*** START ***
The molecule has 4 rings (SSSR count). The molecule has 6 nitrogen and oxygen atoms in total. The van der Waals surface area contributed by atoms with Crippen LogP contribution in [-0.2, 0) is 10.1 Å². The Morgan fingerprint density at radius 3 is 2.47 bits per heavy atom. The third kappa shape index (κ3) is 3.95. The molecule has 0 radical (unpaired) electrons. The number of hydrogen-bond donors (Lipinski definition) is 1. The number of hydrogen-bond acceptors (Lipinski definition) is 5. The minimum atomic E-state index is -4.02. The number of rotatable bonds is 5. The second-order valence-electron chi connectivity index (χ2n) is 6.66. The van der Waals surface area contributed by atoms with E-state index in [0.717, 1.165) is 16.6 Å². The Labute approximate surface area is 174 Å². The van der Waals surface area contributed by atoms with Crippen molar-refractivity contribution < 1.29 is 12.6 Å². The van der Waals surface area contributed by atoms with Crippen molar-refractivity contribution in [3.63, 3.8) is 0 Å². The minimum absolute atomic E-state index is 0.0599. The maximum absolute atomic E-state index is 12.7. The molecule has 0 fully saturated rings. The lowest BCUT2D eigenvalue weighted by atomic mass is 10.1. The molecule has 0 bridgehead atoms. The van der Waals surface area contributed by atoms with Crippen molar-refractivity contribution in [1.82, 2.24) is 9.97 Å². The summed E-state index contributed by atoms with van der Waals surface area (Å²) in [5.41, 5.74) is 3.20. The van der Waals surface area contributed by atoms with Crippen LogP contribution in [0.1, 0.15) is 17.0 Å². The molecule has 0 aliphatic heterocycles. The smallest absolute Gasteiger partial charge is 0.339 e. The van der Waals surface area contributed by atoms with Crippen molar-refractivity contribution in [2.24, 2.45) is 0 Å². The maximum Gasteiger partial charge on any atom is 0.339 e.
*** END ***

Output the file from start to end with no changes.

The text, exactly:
The molecule has 4 rings (SSSR count). The molecule has 6 nitrogen and oxygen atoms in total. The van der Waals surface area contributed by atoms with Crippen LogP contribution in [-0.2, 0) is 10.1 Å². The Morgan fingerprint density at radius 3 is 2.47 bits per heavy atom. The third kappa shape index (κ3) is 3.95. The molecule has 0 radical (unpaired) electrons. The number of hydrogen-bond donors (Lipinski definition) is 1. The number of hydrogen-bond acceptors (Lipinski definition) is 5. The minimum atomic E-state index is -4.02. The number of rotatable bonds is 5. The second-order valence-electron chi connectivity index (χ2n) is 6.66. The van der Waals surface area contributed by atoms with E-state index in [0.717, 1.165) is 16.6 Å². The Labute approximate surface area is 174 Å². The van der Waals surface area contributed by atoms with Crippen molar-refractivity contribution < 1.29 is 12.6 Å². The van der Waals surface area contributed by atoms with Crippen molar-refractivity contribution in [3.63, 3.8) is 0 Å². The minimum absolute atomic E-state index is 0.0599. The maximum absolute atomic E-state index is 12.7. The molecule has 0 fully saturated rings. The lowest BCUT2D eigenvalue weighted by atomic mass is 10.1. The molecule has 0 bridgehead atoms. The van der Waals surface area contributed by atoms with Crippen molar-refractivity contribution in [1.82, 2.24) is 9.97 Å². The summed E-state index contributed by atoms with van der Waals surface area (Å²) in [5.41, 5.74) is 3.20. The van der Waals surface area contributed by atoms with Crippen LogP contribution in [0.1, 0.15) is 17.0 Å². The molecule has 0 aliphatic heterocycles. The smallest absolute Gasteiger partial charge is 0.339 e. The van der Waals surface area contributed by atoms with Crippen molar-refractivity contribution in [2.24, 2.45) is 0 Å². The maximum Gasteiger partial charge on any atom is 0.339 e.